Most tea drinkers expect at least a hint of bitterness in their cup. While not all teas are prone to bitterness, it is a common component of tea flavor, especially in mass produced teas. There are many ways to mitigate the bitter taste of tea, like lowering water temperature, shortening the brewing time, or simply adding milk and sugar. But what creates the natural bitter flavor in tea leaves, and why are some teas more bitter than others?
The primary source of bitter flavors in the tea leaf are methylxanthines, a category of molecules that includes the natural stimulants in tea, like caffeine and theobromine. It is thought that these compounds act as a natural pest repellent in the growing tea plant.
This hypothesis correlates with the seasonal progression of tea flavor - early spring harvests, plucked while the weather is still cool, are generally sweeter. As the weather warms, and pest populations grow in the summer months, the mature leaves of the tea plant arm themselves with bitter flavors to deter attacks. At low elevations or latitudes near the equator, where the weather stays warm year-round, bitter flavors are even more common.
During the brewing process, caffeine is one of the first compounds to be released from the tea leaves, and the longer the brew, the more caffeine will end up in your cup. Thus, a shorter brew results in a sweeter tea. This effect is most obvious with chopped leaves or fannings, like those found in mass-produced tea bags. With such small pieces, the surface area of the leaf is greater, and compounds like caffeine are extracted even more quickly, resulting in more bitterness.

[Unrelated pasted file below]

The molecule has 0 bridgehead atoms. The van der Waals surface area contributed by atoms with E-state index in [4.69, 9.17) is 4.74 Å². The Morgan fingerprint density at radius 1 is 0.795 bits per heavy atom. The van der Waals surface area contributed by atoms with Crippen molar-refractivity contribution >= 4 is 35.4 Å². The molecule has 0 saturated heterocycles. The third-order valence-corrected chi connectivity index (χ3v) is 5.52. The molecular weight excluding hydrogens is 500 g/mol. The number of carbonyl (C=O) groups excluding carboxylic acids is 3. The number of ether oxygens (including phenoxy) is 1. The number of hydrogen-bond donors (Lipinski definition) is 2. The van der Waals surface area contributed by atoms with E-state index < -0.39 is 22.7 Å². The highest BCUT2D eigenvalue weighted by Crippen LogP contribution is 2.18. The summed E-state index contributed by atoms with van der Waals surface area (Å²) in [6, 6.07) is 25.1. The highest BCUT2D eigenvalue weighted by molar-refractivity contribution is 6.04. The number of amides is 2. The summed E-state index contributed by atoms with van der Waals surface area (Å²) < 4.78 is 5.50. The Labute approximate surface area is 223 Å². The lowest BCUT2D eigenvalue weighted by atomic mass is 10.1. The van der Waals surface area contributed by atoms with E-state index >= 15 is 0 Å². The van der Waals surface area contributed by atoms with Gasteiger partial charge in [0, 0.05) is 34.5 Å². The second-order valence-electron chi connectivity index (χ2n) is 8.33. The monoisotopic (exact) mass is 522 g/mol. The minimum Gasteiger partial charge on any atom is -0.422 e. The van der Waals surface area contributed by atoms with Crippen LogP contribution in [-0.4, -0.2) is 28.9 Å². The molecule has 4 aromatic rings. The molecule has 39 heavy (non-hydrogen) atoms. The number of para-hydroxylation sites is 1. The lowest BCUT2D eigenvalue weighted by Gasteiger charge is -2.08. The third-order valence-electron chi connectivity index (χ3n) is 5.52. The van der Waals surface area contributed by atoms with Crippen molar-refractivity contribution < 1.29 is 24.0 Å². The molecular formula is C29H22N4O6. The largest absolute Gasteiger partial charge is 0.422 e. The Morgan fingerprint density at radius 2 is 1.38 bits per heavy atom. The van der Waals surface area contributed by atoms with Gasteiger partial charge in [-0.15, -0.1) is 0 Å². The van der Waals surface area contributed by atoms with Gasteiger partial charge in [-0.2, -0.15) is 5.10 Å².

Many sources on this topic cite the healthy polyphenols in tea as a source of bitterness. But in fact, phenolic compounds are more commonly associated with astringency than a truly bitter flavor. Higher concentrations in green tea have been associated with overall intensity of flavor, as well as astringency and bitterness, but studies on black tea show that the common polyphenols theaflavins and thearubigins only impact astringency.
Again, the brewing method can make a big difference in how these compounds taste in your cup. With higher temperatures, some extremely astringent and bitter polyphenols are extracted much more quickly, while a long brew is more likely to break down "highly polymerized" thearubigins, and give the tea a flavor like stewed vegetables.
Ironically, these sources of bitterness and astringency also produce many of the beneficial effects in tea. If your goal in a cup of tea is to maximize caffeine or polyphenol content, a bitter cup may be just the thing you’re looking for. Certainly, for most seasoned tea drinkers, bitterness is nothing to cringe from. But for the best overall taste, bitterness and astringency must be balanced with natural carbohydrates and volatile flavor compounds in the leaf, whether through slow growth in the plant or careful control in the brewing process.
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